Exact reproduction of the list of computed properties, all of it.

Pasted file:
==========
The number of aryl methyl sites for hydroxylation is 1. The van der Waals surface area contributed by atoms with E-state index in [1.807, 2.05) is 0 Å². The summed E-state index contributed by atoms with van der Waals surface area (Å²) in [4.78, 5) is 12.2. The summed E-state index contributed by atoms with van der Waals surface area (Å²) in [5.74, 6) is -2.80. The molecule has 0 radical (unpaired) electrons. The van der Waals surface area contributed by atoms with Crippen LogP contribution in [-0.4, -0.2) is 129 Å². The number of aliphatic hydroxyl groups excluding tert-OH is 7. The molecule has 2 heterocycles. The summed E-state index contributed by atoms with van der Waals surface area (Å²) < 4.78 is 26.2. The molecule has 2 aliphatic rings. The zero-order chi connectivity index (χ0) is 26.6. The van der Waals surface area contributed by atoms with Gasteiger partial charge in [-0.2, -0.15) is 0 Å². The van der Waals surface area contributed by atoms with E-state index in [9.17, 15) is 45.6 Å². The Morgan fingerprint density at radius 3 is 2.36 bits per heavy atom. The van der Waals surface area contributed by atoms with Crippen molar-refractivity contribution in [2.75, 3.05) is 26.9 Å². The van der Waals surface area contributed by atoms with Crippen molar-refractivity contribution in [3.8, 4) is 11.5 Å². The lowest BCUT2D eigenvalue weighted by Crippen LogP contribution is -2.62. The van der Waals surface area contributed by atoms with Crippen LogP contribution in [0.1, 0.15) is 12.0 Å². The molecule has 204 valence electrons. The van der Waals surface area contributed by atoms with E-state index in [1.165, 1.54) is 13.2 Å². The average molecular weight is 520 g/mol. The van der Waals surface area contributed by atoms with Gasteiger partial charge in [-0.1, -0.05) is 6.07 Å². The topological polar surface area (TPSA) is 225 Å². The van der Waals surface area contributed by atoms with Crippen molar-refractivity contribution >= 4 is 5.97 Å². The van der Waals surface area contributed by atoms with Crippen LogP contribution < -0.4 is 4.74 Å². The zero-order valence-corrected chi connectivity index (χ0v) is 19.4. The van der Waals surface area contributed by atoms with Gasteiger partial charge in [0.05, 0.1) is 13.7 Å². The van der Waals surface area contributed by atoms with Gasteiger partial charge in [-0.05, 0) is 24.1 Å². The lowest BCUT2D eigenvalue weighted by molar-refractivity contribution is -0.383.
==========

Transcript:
The number of aryl methyl sites for hydroxylation is 1. The van der Waals surface area contributed by atoms with E-state index in [1.807, 2.05) is 0 Å². The summed E-state index contributed by atoms with van der Waals surface area (Å²) in [4.78, 5) is 12.2. The summed E-state index contributed by atoms with van der Waals surface area (Å²) in [5.74, 6) is -2.80. The molecule has 0 radical (unpaired) electrons. The van der Waals surface area contributed by atoms with Crippen LogP contribution in [-0.4, -0.2) is 129 Å². The number of aliphatic hydroxyl groups excluding tert-OH is 7. The molecule has 2 heterocycles. The summed E-state index contributed by atoms with van der Waals surface area (Å²) < 4.78 is 26.2. The molecule has 2 aliphatic rings. The zero-order chi connectivity index (χ0) is 26.6. The van der Waals surface area contributed by atoms with Gasteiger partial charge in [-0.2, -0.15) is 0 Å². The van der Waals surface area contributed by atoms with E-state index in [9.17, 15) is 45.6 Å². The Morgan fingerprint density at radius 3 is 2.36 bits per heavy atom. The van der Waals surface area contributed by atoms with Crippen molar-refractivity contribution in [2.75, 3.05) is 26.9 Å². The van der Waals surface area contributed by atoms with Crippen molar-refractivity contribution in [3.8, 4) is 11.5 Å². The lowest BCUT2D eigenvalue weighted by Crippen LogP contribution is -2.62. The van der Waals surface area contributed by atoms with Crippen LogP contribution in [0.1, 0.15) is 12.0 Å². The molecule has 204 valence electrons. The van der Waals surface area contributed by atoms with E-state index in [1.165, 1.54) is 13.2 Å². The average molecular weight is 520 g/mol. The van der Waals surface area contributed by atoms with Gasteiger partial charge in [-0.1, -0.05) is 6.07 Å². The topological polar surface area (TPSA) is 225 Å². The van der Waals surface area contributed by atoms with Crippen molar-refractivity contribution >= 4 is 5.97 Å². The van der Waals surface area contributed by atoms with Crippen LogP contribution < -0.4 is 4.74 Å². The zero-order valence-corrected chi connectivity index (χ0v) is 19.4. The van der Waals surface area contributed by atoms with Gasteiger partial charge in [0.05, 0.1) is 13.7 Å². The van der Waals surface area contributed by atoms with Gasteiger partial charge in [-0.05, 0) is 24.1 Å². The lowest BCUT2D eigenvalue weighted by molar-refractivity contribution is -0.383.